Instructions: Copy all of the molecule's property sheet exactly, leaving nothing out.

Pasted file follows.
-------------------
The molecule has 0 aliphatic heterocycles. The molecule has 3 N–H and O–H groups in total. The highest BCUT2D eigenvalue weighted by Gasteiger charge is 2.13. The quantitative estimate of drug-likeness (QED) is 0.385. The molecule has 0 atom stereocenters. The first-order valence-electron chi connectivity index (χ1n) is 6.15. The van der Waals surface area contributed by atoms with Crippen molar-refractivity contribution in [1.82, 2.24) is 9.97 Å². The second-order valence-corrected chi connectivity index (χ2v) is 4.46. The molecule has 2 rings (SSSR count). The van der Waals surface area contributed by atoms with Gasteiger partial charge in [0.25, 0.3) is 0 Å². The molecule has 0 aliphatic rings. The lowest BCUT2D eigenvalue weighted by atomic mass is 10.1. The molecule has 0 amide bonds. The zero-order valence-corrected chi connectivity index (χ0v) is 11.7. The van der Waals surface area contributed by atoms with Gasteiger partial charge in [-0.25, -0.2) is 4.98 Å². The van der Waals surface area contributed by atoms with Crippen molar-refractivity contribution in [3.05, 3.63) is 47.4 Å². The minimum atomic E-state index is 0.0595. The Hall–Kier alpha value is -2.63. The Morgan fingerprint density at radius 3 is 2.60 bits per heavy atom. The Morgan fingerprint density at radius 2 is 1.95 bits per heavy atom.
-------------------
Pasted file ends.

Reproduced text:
The molecule has 0 aliphatic heterocycles. The molecule has 3 N–H and O–H groups in total. The highest BCUT2D eigenvalue weighted by Gasteiger charge is 2.13. The quantitative estimate of drug-likeness (QED) is 0.385. The molecule has 0 atom stereocenters. The first-order valence-electron chi connectivity index (χ1n) is 6.15. The van der Waals surface area contributed by atoms with Crippen molar-refractivity contribution in [1.82, 2.24) is 9.97 Å². The second-order valence-corrected chi connectivity index (χ2v) is 4.46. The molecule has 2 rings (SSSR count). The van der Waals surface area contributed by atoms with Gasteiger partial charge in [0.25, 0.3) is 0 Å². The molecule has 0 aliphatic rings. The lowest BCUT2D eigenvalue weighted by atomic mass is 10.1. The molecule has 0 amide bonds. The zero-order valence-corrected chi connectivity index (χ0v) is 11.7. The van der Waals surface area contributed by atoms with Gasteiger partial charge in [-0.25, -0.2) is 4.98 Å². The van der Waals surface area contributed by atoms with Crippen molar-refractivity contribution in [3.05, 3.63) is 47.4 Å². The minimum atomic E-state index is 0.0595. The Hall–Kier alpha value is -2.63. The Morgan fingerprint density at radius 3 is 2.60 bits per heavy atom. The Morgan fingerprint density at radius 2 is 1.95 bits per heavy atom.